An always entertaining look back in languor at Oasis' extraordinary rise from council estate poverty to Britrock royalty
“I want the severed head of Phil Collins in my fridge by the end of the decade. If I don’t have it, I’m a failure.” Thus spake Noel Gallagher in the early nineties, setting out an admirable mission plan which echoed the punk rallying cry of a generation earlier.
Gallagher Sr was always great value as a rock `n’ roll raconteur. Sure, the quotes were often better than the actual music but he and his brother Liam do not disappoint in Supersonic, the new and “definitive Oasis documentary” from Mat Whitecross, director of the great Ian Dury biopic Sex & Drugs & Rock & Roll.
The warring Gallagher brothers have both recorded new interviews (naturally conducted separately) for this entertaining rock doc, a full 25 years after the events covered here and these new insights and recollections may be the main point of interest for both hardcore fans and students of the Britrock era.
Noel never quite got Mr Collins’ bonce in his freezer compartment but Oasis did rocket from Burnage poverty to the stage of Knebworth in 1996 with extraordinary speed and style. The story of their rise is the stuff of rock `n’ roll legend and Supersonic is, in many ways, a real-life version of Ray Connolly's 1973 cautionary rock `n' roll tale That’ll Be The Day.
The film is very much in the style of Asif Kapadia's (who executive produced Supersonic) Amy, only this is a comedy compared to that still heartbreaking story of decline. We get is quite a lot of shaky home video footage of Oasis' beginnings which only the inner circle might have glimpsed before and much insight into the brothers' upbringing in Manchester.
We see a young and gorgeous Liam doing a killer Boyzone impression in Oasis’ Top of The Pops dressing room as Ronan Keating and co pinch themselves next door and we see even shakier footage of the brothers in Dublin’s one-time premiere rock `n’ roll watering hole, Yesterday’s Bar in Bloom’s Hotel, encountering their estranged father Tommy. He turns up with a reporter from the News of The World and it's all very like Mitch Winehouse's opportunistic visit to his daughter's St Barts' bolthole in Amy.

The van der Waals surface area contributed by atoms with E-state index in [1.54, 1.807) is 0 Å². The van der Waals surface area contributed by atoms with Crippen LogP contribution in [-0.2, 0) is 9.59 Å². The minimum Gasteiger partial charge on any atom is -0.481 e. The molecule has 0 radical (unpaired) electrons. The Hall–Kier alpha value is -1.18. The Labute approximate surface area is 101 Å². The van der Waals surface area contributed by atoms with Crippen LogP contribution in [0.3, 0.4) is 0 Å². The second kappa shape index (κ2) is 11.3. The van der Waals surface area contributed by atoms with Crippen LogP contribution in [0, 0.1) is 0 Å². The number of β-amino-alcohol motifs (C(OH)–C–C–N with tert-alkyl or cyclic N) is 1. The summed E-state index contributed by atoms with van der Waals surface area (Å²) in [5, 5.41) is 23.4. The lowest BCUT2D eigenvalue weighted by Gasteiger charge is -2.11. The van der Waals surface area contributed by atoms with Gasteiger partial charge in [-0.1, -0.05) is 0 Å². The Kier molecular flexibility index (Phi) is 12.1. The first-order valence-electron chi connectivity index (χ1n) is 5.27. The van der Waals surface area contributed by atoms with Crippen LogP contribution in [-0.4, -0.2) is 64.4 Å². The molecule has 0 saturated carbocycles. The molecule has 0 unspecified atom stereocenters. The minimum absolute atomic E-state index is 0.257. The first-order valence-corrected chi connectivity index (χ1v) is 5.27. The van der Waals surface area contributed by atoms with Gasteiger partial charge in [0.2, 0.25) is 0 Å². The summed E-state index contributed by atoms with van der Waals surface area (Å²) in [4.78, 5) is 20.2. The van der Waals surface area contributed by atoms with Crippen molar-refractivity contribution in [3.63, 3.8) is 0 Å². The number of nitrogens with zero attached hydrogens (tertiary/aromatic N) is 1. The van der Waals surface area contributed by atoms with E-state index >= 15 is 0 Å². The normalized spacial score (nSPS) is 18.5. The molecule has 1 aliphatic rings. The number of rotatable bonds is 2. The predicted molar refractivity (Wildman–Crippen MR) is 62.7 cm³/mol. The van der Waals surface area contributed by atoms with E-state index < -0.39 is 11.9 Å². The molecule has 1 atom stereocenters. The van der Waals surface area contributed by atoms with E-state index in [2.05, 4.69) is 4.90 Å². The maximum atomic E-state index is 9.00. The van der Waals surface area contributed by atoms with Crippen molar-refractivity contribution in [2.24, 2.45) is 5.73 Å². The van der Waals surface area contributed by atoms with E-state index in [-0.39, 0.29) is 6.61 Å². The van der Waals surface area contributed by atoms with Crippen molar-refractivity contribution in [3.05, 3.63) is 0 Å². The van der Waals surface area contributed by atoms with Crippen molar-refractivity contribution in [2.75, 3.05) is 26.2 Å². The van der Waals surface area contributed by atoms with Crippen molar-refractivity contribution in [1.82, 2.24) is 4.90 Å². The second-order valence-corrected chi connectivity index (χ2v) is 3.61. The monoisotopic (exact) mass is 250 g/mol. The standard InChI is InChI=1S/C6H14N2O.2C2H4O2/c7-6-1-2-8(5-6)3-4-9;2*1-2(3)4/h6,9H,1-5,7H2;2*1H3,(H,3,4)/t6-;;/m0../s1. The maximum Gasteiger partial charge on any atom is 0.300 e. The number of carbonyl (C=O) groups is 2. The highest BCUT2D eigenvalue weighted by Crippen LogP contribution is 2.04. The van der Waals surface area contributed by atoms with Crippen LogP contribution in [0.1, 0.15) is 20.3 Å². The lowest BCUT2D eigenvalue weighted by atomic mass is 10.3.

Liam greets his people at Knebworth
And as with Amy, there are no talking heads in Supersonic. In particular, it is a delight to hear the Mayo accent of ever-patient matriarch Peggy Gallagher lovingly chide her boys twenty years later as she speaks over footage of brawls and rock `n' roll excess. Looking back in languor, Noel is jaundiced, wistful and very funny. Almost shockingly, Liam comes across as wise, hilarious, and articulate but everything he says is tinged with sadness.
The master at work
Whitecross film begins and ends with exhilarating footage of those triumphant Knebworth shows. Over two nights, Oasis become the toppermost of the poppermost and all within four extraordinary years of forming but as Larkin said of The Beatles (and this is the only Beatles/Oasis comparison that’s ever been worth making), there was only one way to go after that.
Post-Knebworth, the people’s band calcified into a self-congratulatory mess of dad rock acrimony and tabloid infamy. A better rock doc would have been the untold story of their slow, agonising demise.
Maybe Supersonic is a prelude to the inevitable band reunion and we will have to wait to see the Stardust side of the Oasis story.
Alan Corr @corralan